• Term 3 – Key people and events over time

This term focuses on key events and people from the medieval time up to the present day. They will learn about important key individuals such as Nelson Mandela, Martin Luther King and Margaret Thatcher and explore interpretations of their work. Key events such as the Boston Tea Party, the plundering by pirates and the 9/11 terror attacks will be investigated and the topic culminates in a student competition to debate the most influential historical person of all time.

Historical skills

  • Using contemporary sources and interpretations as evidence
  • Improving communication and literacy skills
  • How to analyse and present information (CAPping a source)
  • Historical knowledge
  • Memory and revision skills

Students are assessed by
End of unit assessments in the form of a formal test. At the end of the year students will be assessed cumulatively on their skills & knowledge with a GCSE ‘style’ exam.

Key Stage 4

Introduction

Key Stage 4 history focuses America1910-1929, Elizabethan England 1558-1603, Changes to Entertainment and Leisure since 500AD and Germany 1919-1991 in order to cover some of the main countries and topics of the twentieth century. America is all about the swinging twenties and gangsters, Elizabethan Britain covers the beginning of the modern world we know today whilst our students tracking the development of Germany after the First World War through to its destruction under Hitler and then the redevelopment of Germany under capitalism and communism resulting in the collapse of the Berlin Wall. Changes to Entertainment and Leisure takes students back to the year 500AD in an exciting thematic study which closes at present day.

Structure of course

Students have two lessons of History a week in years 9 & 10 and three lessons in Y11.

  • Qualifications: GCSE
  • Examining body: Eduqas

The skills and qualities needed to succeed in this course

  • Candidates must have a strong work ethic and have a desire to study History.
  • Students are expected to conducted independent work alongside that set in the class and as home work in order to gain the additional knowledge that will allow them to excel.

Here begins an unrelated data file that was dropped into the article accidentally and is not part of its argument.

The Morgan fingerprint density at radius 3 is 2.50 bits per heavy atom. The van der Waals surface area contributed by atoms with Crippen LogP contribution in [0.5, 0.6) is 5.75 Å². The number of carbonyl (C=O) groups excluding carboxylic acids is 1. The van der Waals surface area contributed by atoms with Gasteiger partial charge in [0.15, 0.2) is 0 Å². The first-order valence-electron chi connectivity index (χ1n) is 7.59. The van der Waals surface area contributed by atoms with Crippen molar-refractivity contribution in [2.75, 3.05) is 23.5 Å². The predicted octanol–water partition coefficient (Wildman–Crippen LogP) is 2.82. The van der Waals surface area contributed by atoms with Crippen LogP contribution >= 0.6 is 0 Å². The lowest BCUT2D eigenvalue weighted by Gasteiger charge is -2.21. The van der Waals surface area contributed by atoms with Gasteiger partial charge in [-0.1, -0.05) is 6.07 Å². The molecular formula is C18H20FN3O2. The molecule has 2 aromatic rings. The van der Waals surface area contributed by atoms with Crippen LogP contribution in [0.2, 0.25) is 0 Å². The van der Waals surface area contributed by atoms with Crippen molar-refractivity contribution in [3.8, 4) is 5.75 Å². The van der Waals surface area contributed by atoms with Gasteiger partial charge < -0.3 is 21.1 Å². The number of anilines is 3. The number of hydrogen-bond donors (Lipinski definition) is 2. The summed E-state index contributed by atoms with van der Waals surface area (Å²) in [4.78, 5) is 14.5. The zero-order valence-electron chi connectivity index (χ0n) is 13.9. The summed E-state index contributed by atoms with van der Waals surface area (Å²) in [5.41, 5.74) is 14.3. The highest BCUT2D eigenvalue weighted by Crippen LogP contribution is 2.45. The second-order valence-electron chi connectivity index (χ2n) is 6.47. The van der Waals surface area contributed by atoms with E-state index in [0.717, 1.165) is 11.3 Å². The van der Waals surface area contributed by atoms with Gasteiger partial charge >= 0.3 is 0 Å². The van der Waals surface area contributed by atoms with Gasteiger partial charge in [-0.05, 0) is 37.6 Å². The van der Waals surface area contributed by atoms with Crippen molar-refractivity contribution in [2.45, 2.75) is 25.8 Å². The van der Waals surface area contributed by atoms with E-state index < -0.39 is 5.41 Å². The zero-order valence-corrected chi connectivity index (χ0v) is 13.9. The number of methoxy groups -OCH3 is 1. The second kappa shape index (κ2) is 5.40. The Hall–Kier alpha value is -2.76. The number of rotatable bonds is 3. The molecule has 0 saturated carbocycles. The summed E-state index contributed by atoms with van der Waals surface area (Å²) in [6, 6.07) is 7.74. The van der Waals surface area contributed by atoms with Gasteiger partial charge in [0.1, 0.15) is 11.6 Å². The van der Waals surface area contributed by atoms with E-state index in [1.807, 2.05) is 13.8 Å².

• We also need students that are able to construct essays that follow the basic principles of point, evidence, explain and linking.
  • Students should be able to construct short introductions that lead the markers into the main body as well as signposting the main arguments.
  • Students should be able to produce detailed and well explained paragraphs that relate back to the questions set and finish with conclusions that sum up their main arguments.
  • We also require students to become adept at analysing contemporary sources and interpretations through their nature, origin, purpose and content.
  • Students should be able to compare and contrast sources through their meanings and messages.
  • Students must LEARN all their History knowledge at home regularly and will be tested on their facts regularly to ensure they are learnt.

Topics covered

  • The USA: A nation of contrasts, 1910-1929)
  • The Elizabethan Age, 1558-1603
  • The development of Germany, 1919-1991
  • Changes to Entertainment & Leisure c500 to present day

Year 9
Year 9 will focus on the USA: A nation of contrasts, 1910-1929 and the Elizabethan Age, 1558-1603

Year 10
Year 10 will focus on revising America and the Elizabethan Age whilst also covering Germany 1919-1991 and Changes to Entertainment & Leisure c500 – present day.

Year 11
Year 11 will focus on revising all of the topics in preparation for the GCSE exams and learning the necessary skills in which to answer GCSE questions.

Students are assessed by

Year 9
GCSE style exam questions periodically throughout their lessons with a mock exam at the end of each unit. In addition there are weekly fact tests on a range of facts covered.

Year 10
GCSE style exam questions periodically throughout their lessons with a mock exam at the end of each unit. In addition there are weekly fact tests on a range of facts covered. Year 10 also have designated mock exams.

Year 11
As Year 10 and the GCSE exams in June of Y11 year.

Final exam components

Four exams all weighted at 25 per cent of the total marks.

What might Students study after this?

The GCSE is perfectly suited to lead onto A Level History. Two of the units studied provide the students with the necessary background information for the two Y12 Units on the Tudors 1485-1603 and Weimar and Nazi Germany. The GCSE also provide students with the skills required to do a range of other A Levels such as Law, Criminology, Government and Politics, English and the Sciences.

Possible careers

Lawyer, Barrister, Archaeologist, Archivist, Researcher, Teacher, Museum worker, Lecturer, Tour Guide, Civil Service, Intelligence agency, Detective, Police, Insurance, Politics, Journalism, Media, Administration and Charity and Voluntary sectors.

For more information contact

Mrs A Nicklin.